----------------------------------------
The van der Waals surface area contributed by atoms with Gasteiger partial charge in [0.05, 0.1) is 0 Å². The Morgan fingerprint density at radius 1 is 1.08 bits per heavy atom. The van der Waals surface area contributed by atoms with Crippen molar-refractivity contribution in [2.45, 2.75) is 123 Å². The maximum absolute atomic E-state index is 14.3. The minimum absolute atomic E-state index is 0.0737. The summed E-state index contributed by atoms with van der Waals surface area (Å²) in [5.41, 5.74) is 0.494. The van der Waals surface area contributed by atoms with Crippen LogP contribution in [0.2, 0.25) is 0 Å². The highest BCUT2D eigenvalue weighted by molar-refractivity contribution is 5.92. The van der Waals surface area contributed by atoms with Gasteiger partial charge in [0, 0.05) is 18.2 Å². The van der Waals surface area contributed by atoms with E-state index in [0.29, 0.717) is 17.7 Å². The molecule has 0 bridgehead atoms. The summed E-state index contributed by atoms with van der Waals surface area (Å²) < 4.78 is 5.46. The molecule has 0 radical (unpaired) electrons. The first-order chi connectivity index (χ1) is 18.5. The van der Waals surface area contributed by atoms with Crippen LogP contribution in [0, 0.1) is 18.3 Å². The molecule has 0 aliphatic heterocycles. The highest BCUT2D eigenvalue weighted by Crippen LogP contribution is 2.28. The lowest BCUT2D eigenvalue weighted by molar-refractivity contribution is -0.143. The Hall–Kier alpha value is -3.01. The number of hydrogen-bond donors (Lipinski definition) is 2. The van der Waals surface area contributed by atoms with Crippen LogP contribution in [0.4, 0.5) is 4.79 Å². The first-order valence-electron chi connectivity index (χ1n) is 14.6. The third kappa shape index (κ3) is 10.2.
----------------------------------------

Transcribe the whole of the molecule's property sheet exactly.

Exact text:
The van der Waals surface area contributed by atoms with Gasteiger partial charge in [0.05, 0.1) is 0 Å². The Morgan fingerprint density at radius 1 is 1.08 bits per heavy atom. The van der Waals surface area contributed by atoms with Crippen molar-refractivity contribution in [2.45, 2.75) is 123 Å². The maximum absolute atomic E-state index is 14.3. The minimum absolute atomic E-state index is 0.0737. The summed E-state index contributed by atoms with van der Waals surface area (Å²) in [5.41, 5.74) is 0.494. The van der Waals surface area contributed by atoms with Crippen LogP contribution in [0.2, 0.25) is 0 Å². The highest BCUT2D eigenvalue weighted by molar-refractivity contribution is 5.92. The van der Waals surface area contributed by atoms with Gasteiger partial charge in [0, 0.05) is 18.2 Å². The van der Waals surface area contributed by atoms with E-state index in [0.29, 0.717) is 17.7 Å². The molecule has 0 bridgehead atoms. The summed E-state index contributed by atoms with van der Waals surface area (Å²) < 4.78 is 5.46. The molecule has 0 radical (unpaired) electrons. The first-order chi connectivity index (χ1) is 18.5. The van der Waals surface area contributed by atoms with Crippen LogP contribution in [0, 0.1) is 18.3 Å². The molecule has 0 aliphatic heterocycles. The highest BCUT2D eigenvalue weighted by Crippen LogP contribution is 2.28. The lowest BCUT2D eigenvalue weighted by molar-refractivity contribution is -0.143. The Hall–Kier alpha value is -3.01. The number of hydrogen-bond donors (Lipinski definition) is 2. The van der Waals surface area contributed by atoms with Crippen LogP contribution in [0.4, 0.5) is 4.79 Å². The first-order valence-electron chi connectivity index (χ1n) is 14.6. The third kappa shape index (κ3) is 10.2.